One way to somewhat confirm this assessment is to look at TPC-E scores for different systems and divide them by the total physical core count for the system (not by the thread-count). Looking at the table below, it seems like a two-socket Intel system is a pretty good choice.

System Processor TPC-E Score Total Cores Score/Core
HP ProLiant DL380 G7 Server Intel Xeon X5690 1284.14 12 107.01
HP ProLiant DL580 G7 Server Intel Xeon E7-4870 2454.51 40 61.36
HP ProLiant DL585 G7 AMD Opteron 6176SE 1400.14 48 29.17

 

Here are the links to the specific TPC-E Submissions that I refer to in the table above:

HP ProLiant DL380 G7 Server

HP ProLiant DL580 G7 Server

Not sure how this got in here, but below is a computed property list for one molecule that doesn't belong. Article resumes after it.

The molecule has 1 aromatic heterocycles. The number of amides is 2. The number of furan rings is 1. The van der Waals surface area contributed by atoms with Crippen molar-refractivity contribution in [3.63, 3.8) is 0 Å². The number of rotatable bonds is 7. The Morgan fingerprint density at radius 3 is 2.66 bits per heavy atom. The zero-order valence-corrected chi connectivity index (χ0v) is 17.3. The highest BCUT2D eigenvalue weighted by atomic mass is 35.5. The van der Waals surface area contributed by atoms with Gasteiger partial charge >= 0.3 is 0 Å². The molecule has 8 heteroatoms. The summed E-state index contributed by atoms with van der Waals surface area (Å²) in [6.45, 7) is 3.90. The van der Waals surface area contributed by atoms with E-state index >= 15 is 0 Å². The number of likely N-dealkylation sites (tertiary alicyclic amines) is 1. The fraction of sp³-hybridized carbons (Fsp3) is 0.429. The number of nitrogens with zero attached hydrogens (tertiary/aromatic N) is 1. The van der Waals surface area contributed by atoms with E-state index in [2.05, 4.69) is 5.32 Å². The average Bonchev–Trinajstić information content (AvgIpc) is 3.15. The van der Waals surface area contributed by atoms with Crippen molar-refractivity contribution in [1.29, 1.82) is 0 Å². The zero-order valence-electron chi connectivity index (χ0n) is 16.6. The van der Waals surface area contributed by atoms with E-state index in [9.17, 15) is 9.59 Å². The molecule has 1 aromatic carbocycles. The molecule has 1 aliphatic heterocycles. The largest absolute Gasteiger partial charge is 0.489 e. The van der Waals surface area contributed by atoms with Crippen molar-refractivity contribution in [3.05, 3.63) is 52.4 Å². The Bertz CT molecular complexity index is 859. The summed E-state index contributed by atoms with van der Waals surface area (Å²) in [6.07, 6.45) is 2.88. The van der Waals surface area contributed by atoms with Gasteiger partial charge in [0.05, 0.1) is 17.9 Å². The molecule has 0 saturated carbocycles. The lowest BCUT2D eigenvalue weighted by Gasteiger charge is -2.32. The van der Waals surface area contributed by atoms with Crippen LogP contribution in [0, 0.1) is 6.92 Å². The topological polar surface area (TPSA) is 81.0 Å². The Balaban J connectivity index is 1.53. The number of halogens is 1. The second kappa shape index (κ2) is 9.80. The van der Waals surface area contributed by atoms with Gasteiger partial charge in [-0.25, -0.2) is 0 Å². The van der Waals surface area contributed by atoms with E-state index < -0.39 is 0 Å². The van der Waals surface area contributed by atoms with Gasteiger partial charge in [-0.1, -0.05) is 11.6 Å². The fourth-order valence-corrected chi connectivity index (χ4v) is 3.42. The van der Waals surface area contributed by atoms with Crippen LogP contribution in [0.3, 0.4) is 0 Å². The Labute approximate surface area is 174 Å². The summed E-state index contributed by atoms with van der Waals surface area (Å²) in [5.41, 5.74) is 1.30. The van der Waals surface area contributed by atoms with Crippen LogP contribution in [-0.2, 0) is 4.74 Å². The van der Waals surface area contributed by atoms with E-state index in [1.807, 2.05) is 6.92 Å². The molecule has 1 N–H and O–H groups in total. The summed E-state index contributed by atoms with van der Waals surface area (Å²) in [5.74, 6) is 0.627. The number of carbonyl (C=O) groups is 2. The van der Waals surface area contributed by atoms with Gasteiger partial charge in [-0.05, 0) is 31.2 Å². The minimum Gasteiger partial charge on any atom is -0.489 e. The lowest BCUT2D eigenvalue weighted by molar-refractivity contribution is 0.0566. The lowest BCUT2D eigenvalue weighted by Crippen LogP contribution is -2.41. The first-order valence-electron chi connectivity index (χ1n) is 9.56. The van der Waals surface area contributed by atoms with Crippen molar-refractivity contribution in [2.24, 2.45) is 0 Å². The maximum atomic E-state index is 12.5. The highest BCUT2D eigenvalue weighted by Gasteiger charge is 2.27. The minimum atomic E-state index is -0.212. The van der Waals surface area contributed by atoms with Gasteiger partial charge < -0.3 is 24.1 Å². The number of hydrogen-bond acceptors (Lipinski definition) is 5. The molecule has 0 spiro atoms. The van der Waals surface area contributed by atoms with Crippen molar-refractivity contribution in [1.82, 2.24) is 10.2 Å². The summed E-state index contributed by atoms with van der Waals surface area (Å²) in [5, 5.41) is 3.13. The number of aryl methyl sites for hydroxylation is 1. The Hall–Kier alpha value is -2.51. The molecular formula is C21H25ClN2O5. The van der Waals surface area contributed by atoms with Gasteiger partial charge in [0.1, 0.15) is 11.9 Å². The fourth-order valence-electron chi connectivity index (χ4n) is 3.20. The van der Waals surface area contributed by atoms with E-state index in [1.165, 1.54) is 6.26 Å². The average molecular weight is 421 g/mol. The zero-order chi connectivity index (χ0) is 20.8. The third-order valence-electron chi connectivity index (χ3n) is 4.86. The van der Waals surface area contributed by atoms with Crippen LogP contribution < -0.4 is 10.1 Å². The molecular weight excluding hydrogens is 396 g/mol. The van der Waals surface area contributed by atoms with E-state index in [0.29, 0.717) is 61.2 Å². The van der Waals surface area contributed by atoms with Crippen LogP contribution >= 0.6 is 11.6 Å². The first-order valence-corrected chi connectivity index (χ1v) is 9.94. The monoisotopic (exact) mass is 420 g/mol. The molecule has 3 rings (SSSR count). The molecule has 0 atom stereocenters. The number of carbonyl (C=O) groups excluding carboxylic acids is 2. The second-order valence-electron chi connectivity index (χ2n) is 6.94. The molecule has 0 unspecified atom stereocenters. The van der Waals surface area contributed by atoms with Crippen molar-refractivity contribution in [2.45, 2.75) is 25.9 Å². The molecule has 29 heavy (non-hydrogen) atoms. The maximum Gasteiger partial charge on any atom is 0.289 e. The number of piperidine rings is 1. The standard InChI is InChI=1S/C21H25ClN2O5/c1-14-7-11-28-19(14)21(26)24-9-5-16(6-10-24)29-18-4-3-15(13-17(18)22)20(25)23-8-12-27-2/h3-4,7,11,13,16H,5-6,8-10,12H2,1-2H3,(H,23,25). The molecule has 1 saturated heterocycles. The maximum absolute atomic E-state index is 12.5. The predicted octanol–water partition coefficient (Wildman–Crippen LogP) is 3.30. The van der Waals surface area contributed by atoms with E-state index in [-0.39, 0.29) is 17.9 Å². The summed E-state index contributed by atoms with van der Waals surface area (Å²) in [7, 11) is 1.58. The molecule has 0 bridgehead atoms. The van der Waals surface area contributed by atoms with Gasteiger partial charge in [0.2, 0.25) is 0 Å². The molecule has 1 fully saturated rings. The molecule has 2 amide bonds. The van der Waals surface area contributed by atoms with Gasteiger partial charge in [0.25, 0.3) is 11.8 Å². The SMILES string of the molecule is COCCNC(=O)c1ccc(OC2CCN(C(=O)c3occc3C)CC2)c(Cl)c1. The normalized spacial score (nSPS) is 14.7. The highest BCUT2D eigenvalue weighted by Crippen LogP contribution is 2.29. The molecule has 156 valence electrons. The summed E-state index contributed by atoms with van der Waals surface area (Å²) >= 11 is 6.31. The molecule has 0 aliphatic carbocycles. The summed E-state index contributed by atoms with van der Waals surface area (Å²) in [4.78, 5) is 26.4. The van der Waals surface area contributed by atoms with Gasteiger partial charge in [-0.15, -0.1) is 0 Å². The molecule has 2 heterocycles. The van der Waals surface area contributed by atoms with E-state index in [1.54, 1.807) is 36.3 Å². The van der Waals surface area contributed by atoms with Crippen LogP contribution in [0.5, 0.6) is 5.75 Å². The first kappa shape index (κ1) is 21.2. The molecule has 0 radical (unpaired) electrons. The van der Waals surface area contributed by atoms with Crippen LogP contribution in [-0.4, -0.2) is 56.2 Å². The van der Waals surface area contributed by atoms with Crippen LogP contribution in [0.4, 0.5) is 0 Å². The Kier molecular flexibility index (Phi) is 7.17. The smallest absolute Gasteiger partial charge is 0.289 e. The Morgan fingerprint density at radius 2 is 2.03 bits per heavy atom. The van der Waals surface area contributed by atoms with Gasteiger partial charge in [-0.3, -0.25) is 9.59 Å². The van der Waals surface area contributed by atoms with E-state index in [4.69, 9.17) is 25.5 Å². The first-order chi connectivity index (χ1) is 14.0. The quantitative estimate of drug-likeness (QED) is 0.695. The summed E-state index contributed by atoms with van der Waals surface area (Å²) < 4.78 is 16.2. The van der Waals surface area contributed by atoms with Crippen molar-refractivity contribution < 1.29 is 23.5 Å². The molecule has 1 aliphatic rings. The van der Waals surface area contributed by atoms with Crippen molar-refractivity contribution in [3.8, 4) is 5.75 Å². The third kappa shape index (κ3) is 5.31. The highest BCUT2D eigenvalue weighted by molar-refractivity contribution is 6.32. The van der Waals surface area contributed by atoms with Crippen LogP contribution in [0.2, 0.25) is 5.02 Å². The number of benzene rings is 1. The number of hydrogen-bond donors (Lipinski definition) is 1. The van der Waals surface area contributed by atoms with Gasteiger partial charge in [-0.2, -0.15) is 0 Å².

HP ProLiant DL585 G7

Of course, a new two socket server will have a lower total RAM limit than a new four socket server. For example, a two socket Xeon X5690 would be limited to 288GB of RAM, which is probably enough for most workloads. A two socket server will also have less total I/O capacity than a new four-socket server because it will have fewer PCI-E expansion slots. Still, you can pretty easily get 5-6GB/sec of sequential throughput out of a modern two socket server, which should be plenty for most workloads. Once the 32nm Sandy Bridge-EP Xeon E5-2690 is released in Q1 of 2012, the wisdom of choosing a two-socket Intel based server will be even more clear.


Filed under: Microsoft, Processors, SQL Server 2012 Tagged: CPU, Processors

Comments

Posted by peter on 22 November 2011

The costs are rediculous for most small businesses using SQL Server right now. This might move people away from Microsoft to open source alternatives and hurt the bottom line.

Posted by dlchase on 22 November 2011

I agree with Peter.  Can we assume that there are some lower cost options for various versions?